Consumer complaints: rights, refunds and compensation ⁠— what you need to know

Always follow up your verbal complaint with one in writing. Photo: Getty

We can be a shy bunch, the British, preferring to put up with poor service or a dodgy product than make a fuss or cause a scene. Stiff upper lip and all that.

Research by the Financial Conduct Authority found that around 15 million Britons do not have their consumer problems addressed, such as securing a refund or product replacement, because they avoid making complaints.

But it does not need to be that way. Here’s why — and how to make a complaint.

Why you should complain more often

It’s your right to do so

When you’re a consumer paying for a product or a service, it’s within your rights to complain when what you’re purchasing is not up to standard. So you shouldn’t feel embarrassed or awkward even if the vendor is being difficult.

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It gives them a chance to put it right

Most vendors or manufacturers will feel bad if what they’re selling wasn’t up to scratch so will want to put it right in some way to keep you as a customer or turn a potential bad review into a good one. They can’t do that unless you let them know something is wrong.

You might get compensation

In putting it right, the company might give you a refund, or a voucher, a fresh product, or something else that compensates you for the problem to demonstrate their excellent customer service. You could actually walk away from a complaint better off than before.

Improves products and services

No diligent business wants to receive complaints from their customers. Complaining alerts businesses to problems and creates an incentive for them to maintain high standards, helping to improve the quality of goods and services.

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How to complain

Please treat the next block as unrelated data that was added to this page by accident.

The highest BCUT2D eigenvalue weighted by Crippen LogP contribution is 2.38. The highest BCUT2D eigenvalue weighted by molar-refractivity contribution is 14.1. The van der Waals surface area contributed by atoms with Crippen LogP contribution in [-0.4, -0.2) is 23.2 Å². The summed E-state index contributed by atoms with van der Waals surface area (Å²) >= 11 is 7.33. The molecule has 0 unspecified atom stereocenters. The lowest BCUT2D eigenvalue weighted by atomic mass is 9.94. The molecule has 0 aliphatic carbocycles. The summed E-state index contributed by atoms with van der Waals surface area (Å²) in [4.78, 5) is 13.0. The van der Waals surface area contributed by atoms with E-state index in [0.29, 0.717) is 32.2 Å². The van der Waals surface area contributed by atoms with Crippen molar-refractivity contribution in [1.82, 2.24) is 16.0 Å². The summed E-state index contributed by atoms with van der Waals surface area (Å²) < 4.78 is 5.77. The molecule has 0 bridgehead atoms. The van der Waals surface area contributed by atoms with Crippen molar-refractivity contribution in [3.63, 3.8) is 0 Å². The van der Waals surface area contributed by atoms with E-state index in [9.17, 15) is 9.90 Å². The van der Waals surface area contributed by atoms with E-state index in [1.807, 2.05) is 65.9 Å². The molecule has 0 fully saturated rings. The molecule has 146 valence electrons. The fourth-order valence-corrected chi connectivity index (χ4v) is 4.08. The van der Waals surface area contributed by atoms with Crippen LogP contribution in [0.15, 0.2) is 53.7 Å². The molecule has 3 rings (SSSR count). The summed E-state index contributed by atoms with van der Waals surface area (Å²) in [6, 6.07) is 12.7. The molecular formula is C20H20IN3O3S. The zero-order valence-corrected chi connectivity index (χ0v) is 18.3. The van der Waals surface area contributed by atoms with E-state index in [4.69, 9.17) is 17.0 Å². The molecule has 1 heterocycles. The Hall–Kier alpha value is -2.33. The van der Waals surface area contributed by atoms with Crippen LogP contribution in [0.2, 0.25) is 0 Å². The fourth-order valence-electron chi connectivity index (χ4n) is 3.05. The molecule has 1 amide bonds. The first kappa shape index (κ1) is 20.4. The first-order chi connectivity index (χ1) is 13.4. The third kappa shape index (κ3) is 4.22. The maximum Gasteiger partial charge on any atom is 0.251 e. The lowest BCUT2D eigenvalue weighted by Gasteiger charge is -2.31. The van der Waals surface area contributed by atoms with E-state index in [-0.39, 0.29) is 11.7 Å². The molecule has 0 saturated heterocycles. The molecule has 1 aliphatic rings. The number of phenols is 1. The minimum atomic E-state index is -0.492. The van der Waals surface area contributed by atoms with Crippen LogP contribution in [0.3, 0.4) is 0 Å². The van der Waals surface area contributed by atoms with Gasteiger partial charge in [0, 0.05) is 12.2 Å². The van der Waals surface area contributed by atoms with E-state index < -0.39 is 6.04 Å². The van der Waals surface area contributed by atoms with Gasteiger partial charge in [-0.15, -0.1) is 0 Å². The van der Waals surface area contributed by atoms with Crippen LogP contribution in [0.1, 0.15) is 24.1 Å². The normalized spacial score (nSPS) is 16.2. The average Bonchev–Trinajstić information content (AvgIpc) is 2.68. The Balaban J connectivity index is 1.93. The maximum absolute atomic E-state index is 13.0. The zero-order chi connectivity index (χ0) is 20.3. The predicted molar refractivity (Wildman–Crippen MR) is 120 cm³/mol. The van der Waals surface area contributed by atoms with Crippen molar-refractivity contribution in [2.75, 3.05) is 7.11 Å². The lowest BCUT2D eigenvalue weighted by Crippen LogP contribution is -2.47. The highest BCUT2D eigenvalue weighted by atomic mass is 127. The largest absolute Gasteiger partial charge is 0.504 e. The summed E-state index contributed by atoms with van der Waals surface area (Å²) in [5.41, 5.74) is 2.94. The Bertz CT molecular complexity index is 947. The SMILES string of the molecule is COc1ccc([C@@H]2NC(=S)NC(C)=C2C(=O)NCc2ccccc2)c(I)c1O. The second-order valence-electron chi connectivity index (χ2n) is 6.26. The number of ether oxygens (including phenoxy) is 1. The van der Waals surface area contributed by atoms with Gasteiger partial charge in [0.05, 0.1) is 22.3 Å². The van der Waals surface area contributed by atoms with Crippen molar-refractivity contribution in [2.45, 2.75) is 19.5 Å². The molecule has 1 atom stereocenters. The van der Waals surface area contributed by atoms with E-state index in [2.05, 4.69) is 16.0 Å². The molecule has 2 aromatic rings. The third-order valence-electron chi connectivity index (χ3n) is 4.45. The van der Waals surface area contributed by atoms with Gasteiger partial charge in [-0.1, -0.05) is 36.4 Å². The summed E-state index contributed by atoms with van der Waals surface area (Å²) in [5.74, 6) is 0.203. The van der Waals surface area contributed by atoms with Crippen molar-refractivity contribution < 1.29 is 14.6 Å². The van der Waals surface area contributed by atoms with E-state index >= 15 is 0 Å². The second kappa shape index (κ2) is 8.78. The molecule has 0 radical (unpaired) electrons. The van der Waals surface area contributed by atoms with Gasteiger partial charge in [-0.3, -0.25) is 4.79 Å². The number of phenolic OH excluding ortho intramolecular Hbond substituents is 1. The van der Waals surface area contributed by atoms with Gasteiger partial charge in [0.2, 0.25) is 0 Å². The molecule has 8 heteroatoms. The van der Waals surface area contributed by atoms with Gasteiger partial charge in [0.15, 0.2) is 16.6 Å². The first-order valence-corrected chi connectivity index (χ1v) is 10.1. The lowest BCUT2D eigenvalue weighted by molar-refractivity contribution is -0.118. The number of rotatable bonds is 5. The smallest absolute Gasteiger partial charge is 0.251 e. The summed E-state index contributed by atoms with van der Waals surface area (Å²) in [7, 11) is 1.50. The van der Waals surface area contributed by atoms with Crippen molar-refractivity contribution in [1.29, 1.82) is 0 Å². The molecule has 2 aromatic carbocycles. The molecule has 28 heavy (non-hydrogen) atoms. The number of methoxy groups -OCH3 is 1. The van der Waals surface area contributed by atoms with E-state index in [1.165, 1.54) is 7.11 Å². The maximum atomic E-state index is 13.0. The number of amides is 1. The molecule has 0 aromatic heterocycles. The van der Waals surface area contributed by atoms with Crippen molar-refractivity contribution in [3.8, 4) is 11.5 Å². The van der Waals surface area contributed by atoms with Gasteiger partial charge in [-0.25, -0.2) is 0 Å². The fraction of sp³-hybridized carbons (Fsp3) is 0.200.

Know your rights

You have rights as a consumer whenever you purchase a good or service. Those rights sometimes depend on what exactly it is you’re consuming. But as a general rule, whatever you’re paying for should be as described. There are lots of great guides to your rights around, including from the Citizens Advice Bureau and Which?. Before you complain, know your rights so you’re sure what you’re entitled to.

Have a good, clear reason

It’s important when complaining that you have a solid basis for doing so. That begins with knowing your rights, which equips you to articulate why your complaint is justified. Explain clearly and in detail what is wrong so everything is on the table from the start. This is good as a reference point for the future, helps your complaint to be resolved quicker, and makes it harder for them to delay any resolution by claiming they couldn’t understand what was wrong.

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Complain as early as possible

As soon as you are aware of a problem, you should complain. If you wait, you might no longer be entitled to a refund or suchlike because there may be a time limit on your consumer rights. Raising a problem soon after purchase also makes it harder for a vendor to claim you were the cause of a problem or defect.

Be polite but firm

While you are protected by your rights, a little politeness never hurts. People are much more responsive to complaints when they are made politely and it could smooth the whole process if you win them over from the start. That said, be firm and assert your rights. Politeness does not mean weakness. Don’t allow your rights to be compromised. You should be clear that you know what you are entitled to and that the good or service does not meet the required standard.

If all else fails, go to a higher authority

Still not getting what you’re owed after going through the complaints procedure? There are lots of different alternative dispute resolution (ADR) schemes across various sectors that mediate between consumers and companies which would pick up your case. There are also official ombudsmen offering a similar service across different sectors. You could also go through the small claims court as a last resort.